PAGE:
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Mosfet reverse input protection vs. diode question

Discussion in 'Automotive Electronics' started by Triode, Mar 21, 2017.

  1. Triode

    Triode Member

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    I'm curious if there is something here I'm missing. For my electric racer team, I designed a reverse polarity protection circuit almost exactly like this one on a 24V line. If the image doesn't show up, it's a P-channel MOSFET with a 10k resistor connecting the gate to ground, and a 10V Zener on the output to protect the diode from exceeding the Vgs of 20V. The Vth to switch is 4v.

    [​IMG]

    Everyone who looked at it said this was "over-complicated" and to just use a diode to short reverse voltage. My argument would be that this shorts the power back to the battery. At that point, if the diode can take enough current to protect the circuit it is short circuiting the battery. I can put a resettable fuse on the line, but then how is it more simple than this p-channel MOSFET solution? I like that the fet doesn't just short out the voltage, it blocks it. But maybe I have the concept wrong.
     
  2. crutschow

    crutschow Well-Known Member Most Helpful Member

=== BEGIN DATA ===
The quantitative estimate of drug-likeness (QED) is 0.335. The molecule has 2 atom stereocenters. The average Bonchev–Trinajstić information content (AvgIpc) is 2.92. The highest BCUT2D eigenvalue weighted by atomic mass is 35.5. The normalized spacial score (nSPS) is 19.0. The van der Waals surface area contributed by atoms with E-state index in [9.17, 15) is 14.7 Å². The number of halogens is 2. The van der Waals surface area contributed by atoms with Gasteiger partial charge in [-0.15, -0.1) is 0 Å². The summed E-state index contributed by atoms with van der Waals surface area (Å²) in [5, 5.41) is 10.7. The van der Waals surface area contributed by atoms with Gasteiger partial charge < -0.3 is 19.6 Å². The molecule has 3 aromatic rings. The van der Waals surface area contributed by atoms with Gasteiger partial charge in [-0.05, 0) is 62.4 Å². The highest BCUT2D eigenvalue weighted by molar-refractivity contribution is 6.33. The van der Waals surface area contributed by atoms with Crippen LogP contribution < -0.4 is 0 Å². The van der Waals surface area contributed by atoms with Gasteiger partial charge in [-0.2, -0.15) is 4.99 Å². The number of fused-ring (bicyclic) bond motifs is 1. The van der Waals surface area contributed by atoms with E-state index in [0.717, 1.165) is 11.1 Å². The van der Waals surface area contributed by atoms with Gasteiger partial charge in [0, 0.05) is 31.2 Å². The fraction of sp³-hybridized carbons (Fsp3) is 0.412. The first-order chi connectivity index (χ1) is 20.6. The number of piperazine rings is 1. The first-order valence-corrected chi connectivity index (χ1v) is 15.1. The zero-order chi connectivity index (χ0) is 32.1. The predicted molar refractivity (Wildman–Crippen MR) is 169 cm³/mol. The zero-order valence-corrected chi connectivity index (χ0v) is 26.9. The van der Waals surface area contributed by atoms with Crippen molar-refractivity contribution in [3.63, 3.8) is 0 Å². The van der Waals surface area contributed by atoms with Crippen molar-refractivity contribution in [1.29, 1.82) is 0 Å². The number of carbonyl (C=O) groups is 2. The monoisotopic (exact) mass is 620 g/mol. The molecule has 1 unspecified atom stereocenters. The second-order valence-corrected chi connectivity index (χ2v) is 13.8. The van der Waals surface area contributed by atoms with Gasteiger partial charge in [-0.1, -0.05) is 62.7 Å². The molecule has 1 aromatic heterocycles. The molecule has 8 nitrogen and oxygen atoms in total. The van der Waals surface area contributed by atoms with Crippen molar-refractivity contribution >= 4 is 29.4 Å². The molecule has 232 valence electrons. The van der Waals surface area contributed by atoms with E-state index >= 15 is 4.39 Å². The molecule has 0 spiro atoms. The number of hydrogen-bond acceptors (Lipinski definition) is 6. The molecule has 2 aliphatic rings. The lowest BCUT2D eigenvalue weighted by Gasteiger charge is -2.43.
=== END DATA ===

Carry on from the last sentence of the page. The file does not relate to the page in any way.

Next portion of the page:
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    You circuit will work as shown to protect the load from reverse polarity.
    It's advantage is that it has a much lower forward voltage than a series diode.

    You can replace the zener with a 10kΩ resistor with a 10kΩ resistor from the gate to ground ( or a 100kΩ resistor with the 100kΩ shown) to reduce the maximum Vgs to 1/2 the supply voltage or 15V.
    Resistors are cheaper and more reliable than a zener.
     
    • Thanks Thanks x 1
  3. Triode

    Triode Member

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    Thanks for the confirmation. I was starting to think I was going crazy. I still wonder how none of them had seen that circuit before, though these are mostly academics so maybe it never came up.
     
  4. dave

    Dave New Member

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  5. crutschow

    crutschow Well-Known Member Most Helpful Member

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    Here's a writeup I did on that circuit.
     
  6. Triode

    Triode Member

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    That's great. It actually helped me clearly explain one of the arguments against it. "won't the Vgs be zero because the source is 0 and the gate is zero?" the body diode takes care of that for us, I think.
     
  7. crutschow

    crutschow Well-Known Member Most Helpful Member

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    Yes, upon the application of a normal supply voltage, the body diode conducts until Vgs becomes sufficient to turn on the MOSFET.
     
  8. Diver300

    Diver300 Well-Known Member

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    Reverse parallel diodes will do damage unless there is a current limiter. That damage might just be a blown fuse.

    It is important to make sure that the fuse blows before the diode. It is also a very good idea to make sure that is the case at all supply voltages. In some cases, with a low battery and reverse parallel diode, the fault current is low and the fuse might take so long to blow that the diode has burned out.
     

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